8. Rybarczyk BJ2011Building students’ visual literacy skills: teaching beyond the textbookJ Coll Sci Teach414106114
9. Rybarczyk BJKL, Walton W, Heck Grillo W2014The development and implementation of an instrument to assess students’ data analysis skills in molecular biologyJ Microbiol Biol Educ15225926710.1128/jmbe.v15i2.703 http://dx.doi.org/10.1128/jmbe.v15i2.703
10. Segura-Totten M, Dalman NE2013The CREATE method does not result in greater gains in critical thinking than a more traditional method of analyzing the primary literatureJ Microbiol Biol Educ14216617510.1128/jmbe.v14i2.506243583793867753 http://dx.doi.org/10.1128/jmbe.v14i2.506
11. WBGH/NOVA and Vulcan ProductionsRx for Survival – Rise of the Superbugs Teacher Guide and Student Worksheetwww-tc.pbs.org/wgbh/rxforsurvival/series/teachers/pdf/rx_guide_superbugs.pdfAccessed 1/7/16
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/content/journal/jmbe/10.1128/jmbe.v17i3.1107
2016-12-02
2017-04-29

Abstract:

The ability to understand and interpret data is a critical aspect of scientific thinking. However, although data analysis is often a focus in biology majors classes, many textbooks for allied health majors classes are primarily content-driven and do not include substantial amounts of experimental data in the form of graphs and figures. In a lower-division allied health majors microbiology class, students were exposed to data from primary journal articles as take-home assignments and their data analysis skills were assessed in a pre-/posttest format. Students were given 3 assignments that included data analysis questions. Assignments ranged from case studies that included a figure from a journal article to reading a short journal article and answering questions about multiple figures or tables. Data were represented as line or bar graphs, gel photographs, and flow charts. The pre- and posttest was designed incorporating the same types of figures to assess whether the assignments resulted in any improvement in data analysis skills. The mean class score showed a small but significant improvement from the pretest to the posttest across three semesters of testing. Scores on individual questions testing accurate conclusions and predictions improved the most. This supports the conclusion that a relatively small number of out-of-class assignments through the semester resulted in a significant improvement in data analysis abilities in this population of students.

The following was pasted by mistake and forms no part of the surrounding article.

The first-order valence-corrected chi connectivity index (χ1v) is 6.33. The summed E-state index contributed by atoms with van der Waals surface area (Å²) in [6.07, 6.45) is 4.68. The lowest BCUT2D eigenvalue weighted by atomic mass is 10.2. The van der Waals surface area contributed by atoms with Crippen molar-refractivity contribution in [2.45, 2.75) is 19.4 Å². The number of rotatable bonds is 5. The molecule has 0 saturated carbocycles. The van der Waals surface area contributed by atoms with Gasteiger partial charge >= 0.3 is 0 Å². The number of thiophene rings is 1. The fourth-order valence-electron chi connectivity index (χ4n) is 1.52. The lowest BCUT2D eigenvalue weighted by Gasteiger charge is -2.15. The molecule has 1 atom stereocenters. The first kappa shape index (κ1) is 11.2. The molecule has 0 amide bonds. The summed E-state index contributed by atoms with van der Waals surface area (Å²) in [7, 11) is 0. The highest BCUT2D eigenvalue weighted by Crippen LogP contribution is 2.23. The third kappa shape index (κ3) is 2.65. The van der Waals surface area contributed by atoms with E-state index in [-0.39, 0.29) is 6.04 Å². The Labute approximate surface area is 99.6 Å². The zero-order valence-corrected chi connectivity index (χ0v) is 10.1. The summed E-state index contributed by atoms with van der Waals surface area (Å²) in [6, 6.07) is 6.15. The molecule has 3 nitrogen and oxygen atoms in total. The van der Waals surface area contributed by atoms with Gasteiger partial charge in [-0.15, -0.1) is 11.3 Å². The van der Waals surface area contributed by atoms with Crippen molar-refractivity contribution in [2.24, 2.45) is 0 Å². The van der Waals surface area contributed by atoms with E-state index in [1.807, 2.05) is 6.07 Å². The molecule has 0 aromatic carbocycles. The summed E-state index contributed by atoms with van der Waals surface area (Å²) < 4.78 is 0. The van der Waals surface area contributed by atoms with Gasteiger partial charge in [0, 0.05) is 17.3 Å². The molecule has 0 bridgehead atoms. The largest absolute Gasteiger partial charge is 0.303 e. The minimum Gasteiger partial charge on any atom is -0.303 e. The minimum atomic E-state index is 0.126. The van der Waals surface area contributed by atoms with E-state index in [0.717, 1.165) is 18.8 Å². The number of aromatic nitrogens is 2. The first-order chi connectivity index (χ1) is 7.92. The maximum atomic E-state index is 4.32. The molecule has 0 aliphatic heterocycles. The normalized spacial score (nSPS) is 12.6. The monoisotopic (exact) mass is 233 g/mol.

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Figures

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FIGURE 1

Data analysis test scores improve from pretest to posttest. Mean pre- and posttest percentage scores on the 15-question data analysis test. Data from 3 different semesters are shown. = 51 to 75 respondents in each group. * < 0.05 versus pretest scores for the same semester.

Source: J. Microbiol. Biol. Educ. December 2016 vol. 17 no. 3 466-468. doi:10.1128/jmbe.v17i3.1107
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Image of FIGURE 2

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FIGURE 2

Scores on individual questions showed variable improvement. Pre- and posttest percentage scores for individual questions for the fall 2010 semester. Similar trends were seen in the other two semesters included in this study. = 54 students.

Source: J. Microbiol. Biol. Educ. December 2016 vol. 17 no. 3 466-468. doi:10.1128/jmbe.v17i3.1107